With petrol hitting $3 a litre there’s never been a better time to buy an electric vehicle (EV). PAT PILCHER decodes the info.
There’s almost as much misinformation as information about EVs, so Witchdoctor and Vocus decided it was time to gather facts to help buyers out.
EV Pros & Cons
The reasons for buying an EV are many, but they can be broadly classified into the following:
- Environment: EVs run up to 60% cleaner than their fuel-burning counterparts. EVs emit 80% less CO2 than internal combustion powered vehicles because electricity generated in NZ is 80% renewable. Battery-powered EVs typically emit 60% less over their full life expectancy than petrol vehicles. According to www.genless.govt.nz, these lower emission figures apply even when raw material extraction, battery and vehicle manufacture and shipping are considered.
- Reliability: EVs tend to be far more reliable than their petrol burning counterparts. The electric motors used in an EV have far fewer moving parts, which means they are less prone to breakdowns.
- Running costs: These are lower than internal combustion vehicles. Even though EVs command a steeper purchase price than internal combustion-powered vehicles, their running costs are much lower over the longer term.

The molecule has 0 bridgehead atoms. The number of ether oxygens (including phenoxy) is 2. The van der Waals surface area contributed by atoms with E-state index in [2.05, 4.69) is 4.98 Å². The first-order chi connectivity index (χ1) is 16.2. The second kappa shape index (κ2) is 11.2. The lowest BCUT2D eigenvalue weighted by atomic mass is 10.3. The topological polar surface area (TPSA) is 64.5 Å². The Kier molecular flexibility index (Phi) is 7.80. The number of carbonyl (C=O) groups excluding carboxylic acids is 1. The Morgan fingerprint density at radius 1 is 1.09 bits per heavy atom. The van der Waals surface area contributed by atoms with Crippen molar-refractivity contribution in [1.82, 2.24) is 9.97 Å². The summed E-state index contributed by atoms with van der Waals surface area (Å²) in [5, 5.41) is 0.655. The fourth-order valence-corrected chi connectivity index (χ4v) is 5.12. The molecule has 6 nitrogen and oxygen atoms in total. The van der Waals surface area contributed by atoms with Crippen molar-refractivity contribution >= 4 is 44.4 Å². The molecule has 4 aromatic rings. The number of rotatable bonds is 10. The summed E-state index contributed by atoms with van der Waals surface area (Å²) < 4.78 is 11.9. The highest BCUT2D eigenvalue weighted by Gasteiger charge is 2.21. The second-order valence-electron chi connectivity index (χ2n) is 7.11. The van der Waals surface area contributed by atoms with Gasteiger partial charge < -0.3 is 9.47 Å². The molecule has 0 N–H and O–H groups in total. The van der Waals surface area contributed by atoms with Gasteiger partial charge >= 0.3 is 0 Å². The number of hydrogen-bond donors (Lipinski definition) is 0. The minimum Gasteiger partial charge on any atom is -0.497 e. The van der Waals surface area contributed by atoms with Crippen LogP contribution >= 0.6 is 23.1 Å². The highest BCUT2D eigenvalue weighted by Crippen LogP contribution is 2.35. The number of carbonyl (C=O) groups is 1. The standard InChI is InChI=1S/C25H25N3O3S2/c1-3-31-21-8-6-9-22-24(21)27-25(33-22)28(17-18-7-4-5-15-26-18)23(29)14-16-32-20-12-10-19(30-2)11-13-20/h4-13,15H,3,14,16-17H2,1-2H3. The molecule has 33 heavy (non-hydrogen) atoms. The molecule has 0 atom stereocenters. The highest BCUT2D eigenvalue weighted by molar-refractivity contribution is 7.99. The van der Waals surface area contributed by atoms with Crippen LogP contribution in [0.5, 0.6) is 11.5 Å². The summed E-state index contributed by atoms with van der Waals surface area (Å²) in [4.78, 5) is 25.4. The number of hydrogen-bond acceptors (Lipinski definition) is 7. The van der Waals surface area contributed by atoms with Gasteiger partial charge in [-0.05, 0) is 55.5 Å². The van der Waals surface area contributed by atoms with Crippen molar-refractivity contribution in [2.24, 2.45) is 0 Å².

- Discounts: Government-funded rebates can be had when purchasing an EV. Buyers can get up to $8625 for new EVs or $3450 for used EVS. Rebates apply to EVs with a three-star safety star rating that cost under $80,000.
- Cost: EVs often command a price premium compared to their internal combustion counterparts. This is most evident when buying a brand-new EV. Plugging an EV into existing electrical wiring at home translates into slow charging. So the hidden cost of getting a fast charger wired into your home is rarely considered by buyers.
- Charging: This can take anywhere from 20 minutes to a full night, depending on the type of charging you are doing. Plugging your EV in at home is very slow unless you buy a fast charger and get it wired in. Because charging can take considerably longer than filling up with petrol, you need to plan any longer trips around the location of charging stations.
- Second hand: Buying a used EV can mean factoring in replacement batteries as batteries in an EV (like other batteries) have a finite number of charge cycles before wearing out.
While there are plenty of reasons to consider an EV, what type of EVs are there?